As the baseball season nears, the announcements of the season’s schedule of promotions steadily increases, and over the weekend the Mets announced that for their 50th anniversary they’d be throwing a three-show postgame concert series in 2012. The lineup: the hesher-pop outfit REO Speedwagon (June 15), powerpop titans Cheap Trick (July 20), and the religious post-grunge outfit MercyMe (August 10). The bands are from Champaign, Illinois; Rockford, Illinois; and Greenville, Texas, respectively. That’s right—there are no New York bands on the bill, which seems quite silly given that this city is crawling with musically inclined fans of the team and even has a DIY venue named after the Mets’ former home. To that end, here are six New York-based acts who might not mind having the 2012 version of the Metropolitans as their opening act. Perhaps those of us who feel passionate enough about this issue can organize a trip to this season’s triumphant return of Banner Day (May 27!) in order to lobby for one or all or these choices?
The So So Glos
Having this fine band of Brooklyners—who co-founded the aforementioned venue named after Shea Stadium—would if nothing else show this year’s team that a DIY spirit can result in greatness, no matter how much money might be behind it.
Not only is she a Mets fan who has paid her own musical homage to the Mets’ former home, she’s wickedly funny and enough of a guitar wizard that could probably figure out a way to play her guitar with one of those T-shirt guns. (Just don’t give out pink branded crap the night she plays, okay?)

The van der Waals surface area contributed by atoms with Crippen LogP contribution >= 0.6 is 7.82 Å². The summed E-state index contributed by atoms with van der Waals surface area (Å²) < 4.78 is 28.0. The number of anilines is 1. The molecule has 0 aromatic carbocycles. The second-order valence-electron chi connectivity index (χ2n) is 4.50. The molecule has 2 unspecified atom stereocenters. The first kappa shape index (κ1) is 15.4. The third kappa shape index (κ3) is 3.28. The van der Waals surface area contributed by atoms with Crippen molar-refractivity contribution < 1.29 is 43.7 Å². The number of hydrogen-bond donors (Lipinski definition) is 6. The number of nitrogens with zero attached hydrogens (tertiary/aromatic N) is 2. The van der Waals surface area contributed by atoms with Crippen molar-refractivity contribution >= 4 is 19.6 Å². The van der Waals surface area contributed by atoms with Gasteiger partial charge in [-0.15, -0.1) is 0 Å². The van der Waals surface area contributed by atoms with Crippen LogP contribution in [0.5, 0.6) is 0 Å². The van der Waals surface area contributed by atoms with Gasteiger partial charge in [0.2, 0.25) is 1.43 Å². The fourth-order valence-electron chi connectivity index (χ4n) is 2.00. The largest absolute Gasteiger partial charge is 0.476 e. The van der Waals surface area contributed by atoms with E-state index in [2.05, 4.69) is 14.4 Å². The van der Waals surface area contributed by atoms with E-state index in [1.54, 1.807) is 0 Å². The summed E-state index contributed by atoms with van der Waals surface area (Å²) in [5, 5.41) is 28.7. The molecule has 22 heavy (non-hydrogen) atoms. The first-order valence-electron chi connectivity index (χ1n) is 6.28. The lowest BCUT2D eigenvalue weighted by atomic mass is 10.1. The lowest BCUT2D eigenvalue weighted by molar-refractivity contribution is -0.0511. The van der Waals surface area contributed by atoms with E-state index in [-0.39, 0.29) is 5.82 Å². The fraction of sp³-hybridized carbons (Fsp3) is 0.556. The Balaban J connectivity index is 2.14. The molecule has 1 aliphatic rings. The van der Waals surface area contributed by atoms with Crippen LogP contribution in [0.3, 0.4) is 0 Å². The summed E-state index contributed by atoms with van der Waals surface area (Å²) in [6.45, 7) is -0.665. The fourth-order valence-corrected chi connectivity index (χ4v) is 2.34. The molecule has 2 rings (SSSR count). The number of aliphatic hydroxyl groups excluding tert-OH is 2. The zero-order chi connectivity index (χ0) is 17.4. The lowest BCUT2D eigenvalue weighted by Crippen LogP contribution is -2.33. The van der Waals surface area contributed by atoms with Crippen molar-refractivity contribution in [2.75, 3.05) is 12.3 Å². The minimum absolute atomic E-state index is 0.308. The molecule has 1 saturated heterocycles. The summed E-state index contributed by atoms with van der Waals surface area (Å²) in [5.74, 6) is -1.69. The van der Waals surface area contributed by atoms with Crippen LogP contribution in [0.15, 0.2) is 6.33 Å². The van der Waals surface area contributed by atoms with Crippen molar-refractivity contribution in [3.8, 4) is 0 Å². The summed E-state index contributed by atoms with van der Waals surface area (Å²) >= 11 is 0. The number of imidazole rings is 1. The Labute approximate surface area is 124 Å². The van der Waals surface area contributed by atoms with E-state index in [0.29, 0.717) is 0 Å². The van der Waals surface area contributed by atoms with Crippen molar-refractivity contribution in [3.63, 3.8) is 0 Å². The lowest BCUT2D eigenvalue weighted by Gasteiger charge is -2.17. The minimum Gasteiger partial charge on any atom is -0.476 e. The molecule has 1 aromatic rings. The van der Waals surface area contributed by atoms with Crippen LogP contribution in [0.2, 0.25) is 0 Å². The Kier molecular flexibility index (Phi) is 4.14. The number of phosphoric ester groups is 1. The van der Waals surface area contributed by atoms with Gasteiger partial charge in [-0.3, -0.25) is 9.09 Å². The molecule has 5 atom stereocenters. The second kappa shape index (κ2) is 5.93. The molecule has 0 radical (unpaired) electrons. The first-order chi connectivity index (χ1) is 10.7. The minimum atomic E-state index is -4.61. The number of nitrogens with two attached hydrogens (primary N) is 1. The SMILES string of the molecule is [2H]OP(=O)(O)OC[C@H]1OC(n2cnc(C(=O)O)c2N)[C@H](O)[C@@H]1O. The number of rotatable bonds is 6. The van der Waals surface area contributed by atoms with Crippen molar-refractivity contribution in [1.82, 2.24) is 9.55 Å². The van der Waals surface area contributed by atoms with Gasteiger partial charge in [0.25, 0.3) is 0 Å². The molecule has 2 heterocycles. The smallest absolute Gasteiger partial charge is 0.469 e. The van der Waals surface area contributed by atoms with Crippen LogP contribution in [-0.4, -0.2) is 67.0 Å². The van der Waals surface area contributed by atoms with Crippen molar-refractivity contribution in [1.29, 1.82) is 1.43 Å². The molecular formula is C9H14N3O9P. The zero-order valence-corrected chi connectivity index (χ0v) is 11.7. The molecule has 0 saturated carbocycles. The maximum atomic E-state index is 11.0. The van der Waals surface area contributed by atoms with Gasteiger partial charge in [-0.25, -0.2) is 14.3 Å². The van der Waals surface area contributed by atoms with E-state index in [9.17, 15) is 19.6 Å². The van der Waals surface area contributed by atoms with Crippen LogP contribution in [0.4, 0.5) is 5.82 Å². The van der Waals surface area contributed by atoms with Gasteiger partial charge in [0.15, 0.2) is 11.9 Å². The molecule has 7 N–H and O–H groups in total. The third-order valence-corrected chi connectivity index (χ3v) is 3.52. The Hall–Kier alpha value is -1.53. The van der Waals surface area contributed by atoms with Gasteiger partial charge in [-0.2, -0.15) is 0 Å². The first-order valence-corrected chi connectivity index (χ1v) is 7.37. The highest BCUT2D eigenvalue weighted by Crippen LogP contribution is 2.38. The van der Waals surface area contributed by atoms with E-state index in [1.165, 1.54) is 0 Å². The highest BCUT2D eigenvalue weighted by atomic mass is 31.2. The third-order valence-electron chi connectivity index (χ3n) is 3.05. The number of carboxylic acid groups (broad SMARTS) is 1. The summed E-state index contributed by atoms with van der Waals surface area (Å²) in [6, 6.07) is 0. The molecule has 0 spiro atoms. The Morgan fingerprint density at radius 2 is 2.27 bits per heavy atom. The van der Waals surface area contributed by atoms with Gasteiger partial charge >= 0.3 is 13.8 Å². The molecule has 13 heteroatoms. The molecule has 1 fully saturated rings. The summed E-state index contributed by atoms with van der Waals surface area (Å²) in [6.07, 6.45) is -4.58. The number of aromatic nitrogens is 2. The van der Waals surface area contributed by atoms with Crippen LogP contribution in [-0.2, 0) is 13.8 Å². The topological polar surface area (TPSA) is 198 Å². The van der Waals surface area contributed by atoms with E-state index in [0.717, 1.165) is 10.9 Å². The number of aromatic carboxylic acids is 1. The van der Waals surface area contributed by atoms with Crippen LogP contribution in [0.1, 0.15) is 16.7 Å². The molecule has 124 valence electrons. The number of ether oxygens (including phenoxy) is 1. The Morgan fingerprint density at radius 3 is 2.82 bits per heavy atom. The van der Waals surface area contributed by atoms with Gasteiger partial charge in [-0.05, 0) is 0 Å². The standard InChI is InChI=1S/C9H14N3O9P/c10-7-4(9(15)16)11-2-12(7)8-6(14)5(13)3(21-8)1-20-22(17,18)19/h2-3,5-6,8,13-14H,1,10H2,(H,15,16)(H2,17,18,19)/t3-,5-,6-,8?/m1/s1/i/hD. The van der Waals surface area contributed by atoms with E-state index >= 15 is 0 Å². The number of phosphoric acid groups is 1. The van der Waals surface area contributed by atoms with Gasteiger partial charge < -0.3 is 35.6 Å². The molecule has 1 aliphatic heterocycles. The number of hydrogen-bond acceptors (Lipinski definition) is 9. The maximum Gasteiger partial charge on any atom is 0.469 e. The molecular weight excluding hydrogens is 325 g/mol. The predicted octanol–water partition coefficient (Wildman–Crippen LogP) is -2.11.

Remember her? The American Idol contestant from Howard Beach who, despite being a throwback to the style of adult contemporary that was popular before the teenpop hordes took over, inspired the greatest “they kicked off who?!” outcry from the general public since Jennifer Hudson got the boot in season three? At the very least, bringing her on would bump up the number of potential shoppers at the Touch By Alyssa Milano boutique near Section 306.
Jay-Z goes around repping for the Yankees all the time, even though he’s from Brooklyn. Why not embrace Queensbridge’s own—above, using the Mets’ hat as a way for him to rep his home borough—as Queens’ team’s own? (And please, don’t start on the idea of “lyrical appropriateness” as far as what songs he might play. “Surrender” is a song about catching STDs wrapped up in a candy-bright package!)
“Baseball Altamont,” which this band of Mets fans wrote in 1985 and which describes a riot at a Mets game, will either hit a little bit close to home or remind eeryone in attendance that things could always be worse. (Thanks to Jon Solomon for the suggestion.)
Yo La Tengo